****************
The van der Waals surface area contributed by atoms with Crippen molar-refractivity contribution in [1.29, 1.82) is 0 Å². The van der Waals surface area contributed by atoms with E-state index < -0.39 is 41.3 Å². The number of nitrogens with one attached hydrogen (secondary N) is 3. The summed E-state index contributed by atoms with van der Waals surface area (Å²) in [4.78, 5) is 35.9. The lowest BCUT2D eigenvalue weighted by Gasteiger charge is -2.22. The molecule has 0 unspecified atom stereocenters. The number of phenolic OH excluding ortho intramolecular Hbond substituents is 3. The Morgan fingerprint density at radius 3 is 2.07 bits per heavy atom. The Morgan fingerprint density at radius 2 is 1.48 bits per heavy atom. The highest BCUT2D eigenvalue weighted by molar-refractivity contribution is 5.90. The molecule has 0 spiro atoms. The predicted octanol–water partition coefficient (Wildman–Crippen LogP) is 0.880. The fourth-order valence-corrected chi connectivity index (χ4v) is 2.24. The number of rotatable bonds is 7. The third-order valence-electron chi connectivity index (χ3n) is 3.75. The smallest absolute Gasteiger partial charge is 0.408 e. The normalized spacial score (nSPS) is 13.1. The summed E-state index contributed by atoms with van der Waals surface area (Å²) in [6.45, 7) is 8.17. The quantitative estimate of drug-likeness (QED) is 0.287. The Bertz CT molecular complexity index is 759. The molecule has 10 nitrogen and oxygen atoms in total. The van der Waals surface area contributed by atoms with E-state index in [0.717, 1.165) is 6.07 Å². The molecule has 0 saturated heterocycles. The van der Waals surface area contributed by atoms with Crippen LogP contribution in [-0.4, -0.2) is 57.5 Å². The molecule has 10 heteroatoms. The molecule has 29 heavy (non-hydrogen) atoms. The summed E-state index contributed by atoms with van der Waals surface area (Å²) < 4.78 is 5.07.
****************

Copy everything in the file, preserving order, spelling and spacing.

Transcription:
The van der Waals surface area contributed by atoms with Crippen molar-refractivity contribution in [1.29, 1.82) is 0 Å². The van der Waals surface area contributed by atoms with E-state index < -0.39 is 41.3 Å². The number of nitrogens with one attached hydrogen (secondary N) is 3. The summed E-state index contributed by atoms with van der Waals surface area (Å²) in [4.78, 5) is 35.9. The lowest BCUT2D eigenvalue weighted by Gasteiger charge is -2.22. The molecule has 0 unspecified atom stereocenters. The number of phenolic OH excluding ortho intramolecular Hbond substituents is 3. The Morgan fingerprint density at radius 3 is 2.07 bits per heavy atom. The Morgan fingerprint density at radius 2 is 1.48 bits per heavy atom. The highest BCUT2D eigenvalue weighted by molar-refractivity contribution is 5.90. The molecule has 0 spiro atoms. The predicted octanol–water partition coefficient (Wildman–Crippen LogP) is 0.880. The fourth-order valence-corrected chi connectivity index (χ4v) is 2.24. The number of rotatable bonds is 7. The third-order valence-electron chi connectivity index (χ3n) is 3.75. The smallest absolute Gasteiger partial charge is 0.408 e. The normalized spacial score (nSPS) is 13.1. The summed E-state index contributed by atoms with van der Waals surface area (Å²) in [6.45, 7) is 8.17. The quantitative estimate of drug-likeness (QED) is 0.287. The Bertz CT molecular complexity index is 759. The molecule has 10 nitrogen and oxygen atoms in total. The van der Waals surface area contributed by atoms with E-state index in [0.717, 1.165) is 6.07 Å². The molecule has 0 saturated heterocycles. The van der Waals surface area contributed by atoms with Crippen LogP contribution in [-0.4, -0.2) is 57.5 Å². The molecule has 10 heteroatoms. The molecule has 29 heavy (non-hydrogen) atoms. The summed E-state index contributed by atoms with van der Waals surface area (Å²) < 4.78 is 5.07.